But whether they have Winston or a new guy at quarterback for 2020, this Bucs team is capable of making a run.

The defense is legit. They finished fourth in the NFL last year, according to our schedule-adjusted metrics, sitting second versus the run and seventh against the pass. Offensively, Winston's 30 picks kept the unit from rating out well in any efficiency metric, but like we said above, the Bucs still put up plenty of points.

Winston has had turnover issues dating back to college, so he's probably not coming out next year and turning into a new dude who suddenly takes care of the ball. With that said, it's extremely hard to throw 30 picks in a season. Only five guys in the history of the game have done it, and there have been plenty of quarterbacks a lot worse than Winston. So while Winston's propensity for taking risks deserves a lot of the blame, when an outlier season like his 30-pick campaign happens, there's some bad luck at play, as well.

There's also another side to Winston, one where he's pretty darn good. Even with all the interceptions in 2019, he finished 15th in Passing Net Expected Points (NEP) per drop back, 15th in QBR and 18th in adjusted net yards per attempt. Essentially, he was a league-average quarterback while throwing 30 picks -- that's pretty impressive (in a roundabout way). Overall for his career, Winston has been in the top 15 in Passing NEP per drop back five times in five seasons, including seventh in 2017.

It may be difficult to imagine a guy with a 30-pick season on his resume hoisting the Lombardi. I get that. But it probably wouldn't be as hard to picture, say, Carson Wentz doing it. Well, by our numbers -- specifically Passing NEP per drop back -- Wentz and Watson are extremely similar, tying in the metric each of the last two years.

There are a lot of moving parts here -- Winston may be elsewhere in 2020 or Drew Brees could retire, weakening the best team in the Bucs' division. But all in all, Tampa Bay, with a top-notch defense and explosive playmakers at receiver, isn't a bad bet at these odds. If they get some better play at quarterback -- from Winston or someone new -- they could be legit contenders.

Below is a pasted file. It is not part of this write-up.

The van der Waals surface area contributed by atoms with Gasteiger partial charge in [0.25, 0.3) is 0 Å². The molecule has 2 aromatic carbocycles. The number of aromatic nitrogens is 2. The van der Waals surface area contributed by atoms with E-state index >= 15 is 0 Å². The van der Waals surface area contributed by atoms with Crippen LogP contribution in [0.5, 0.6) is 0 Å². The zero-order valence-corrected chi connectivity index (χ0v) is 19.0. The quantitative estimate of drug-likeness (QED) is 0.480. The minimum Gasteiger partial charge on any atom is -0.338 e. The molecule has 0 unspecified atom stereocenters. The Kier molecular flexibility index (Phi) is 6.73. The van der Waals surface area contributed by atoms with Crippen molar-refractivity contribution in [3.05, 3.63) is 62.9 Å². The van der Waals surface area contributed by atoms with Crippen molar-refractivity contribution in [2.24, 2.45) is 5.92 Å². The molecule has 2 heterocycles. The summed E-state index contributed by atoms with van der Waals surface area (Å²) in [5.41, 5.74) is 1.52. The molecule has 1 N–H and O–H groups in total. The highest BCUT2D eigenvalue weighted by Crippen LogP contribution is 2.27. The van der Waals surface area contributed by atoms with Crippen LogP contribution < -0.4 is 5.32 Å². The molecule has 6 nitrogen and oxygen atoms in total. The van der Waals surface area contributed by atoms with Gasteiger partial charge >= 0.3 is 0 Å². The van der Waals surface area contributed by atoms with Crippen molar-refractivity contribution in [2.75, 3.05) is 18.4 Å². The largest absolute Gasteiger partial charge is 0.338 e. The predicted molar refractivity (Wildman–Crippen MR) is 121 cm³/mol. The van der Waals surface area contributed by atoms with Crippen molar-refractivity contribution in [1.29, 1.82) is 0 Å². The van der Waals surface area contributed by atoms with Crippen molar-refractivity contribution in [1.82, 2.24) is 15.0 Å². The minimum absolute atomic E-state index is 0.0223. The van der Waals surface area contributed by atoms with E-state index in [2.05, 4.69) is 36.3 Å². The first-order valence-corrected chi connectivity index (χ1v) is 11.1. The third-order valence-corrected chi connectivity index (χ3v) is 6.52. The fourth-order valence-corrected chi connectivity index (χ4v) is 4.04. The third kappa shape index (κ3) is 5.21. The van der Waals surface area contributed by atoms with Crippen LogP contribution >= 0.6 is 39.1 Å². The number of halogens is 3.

Detroit Lions

Odds: +6600

Before you laugh and show yourself out, give me a minute.

Yes, it's very unlikely the Detroit Lions win the Super Bowl next season. We all know that, which is why we're getting +6600 odds here. But you can certainly make a case for the Lions being hard done by on their way to a 3-12-1 record this past campaign.

Obviously, the injury to Matthew Stafford was a killer. Stafford was balling out prior to getting hurt as he ended the year fourth in Passing NEP per drop back. Not only was it the best single-season output of his career by our metric, three of his four best-ever seasons in Passing NEP per drop back have come in the past four years, so he's getting better with age.

After Stafford went out (Week 10 on), the Lions were forced to turn to Jeff Driskel and David Blough, and that didn't go well, as you'd expect, with the team losing each of its last eight contests. In that eight-game slide, Detroit scored 24-plus points only one time. In eight games with Stafford at the controls, the Lions went for at least 24 points six times, with a 22-point game in there, too.

In all, the team scored 25.5 points per game in Stafford's eight starts, which would've been good enough to tie for seventh over the full season. They actually led at some point in every game he started, and they kept up that trend for the first four games sans Stafford, becoming one of just three 2019 teams to lead in every game through each of their first 12 contests. The other two squads to do it were the Chiefs and San Francisco 49ers -- heard much about those two lately?

Speaking of the Niners, they're a decent reference point for the Lions. In 2018, San Fran ranked seventh-worst in Total NEP per game, having to deal with losing their starting quarterback to injury and not having a defense -- eighth-worst by our metrics -- that was good enough to carry the team. That's pretty much exactly what happened to Detroit this last year as Stafford's injury paired with the league's sixth-worst D was too much to overcome.

While Detroit blowing so many leads had to be excruciating to watch for Lions fans this past season, it improved their draft pick. They're sitting third, a prime spot to select an impact player -- like Jeff Okudah or Derrick Brown -- to help their porous defense, or they may have a shot to trade back to get more draft picks and depth if someone wants to come up to nab Tua Tagovailoa.

If Stafford resumes playing at the level he was in 2019, the defense improves, and the Lions get some better late-game luck, they could make a leap next season. Sure, it's hard to lay out a path where they win it all, but you could've said that about the Niners 12 months ago.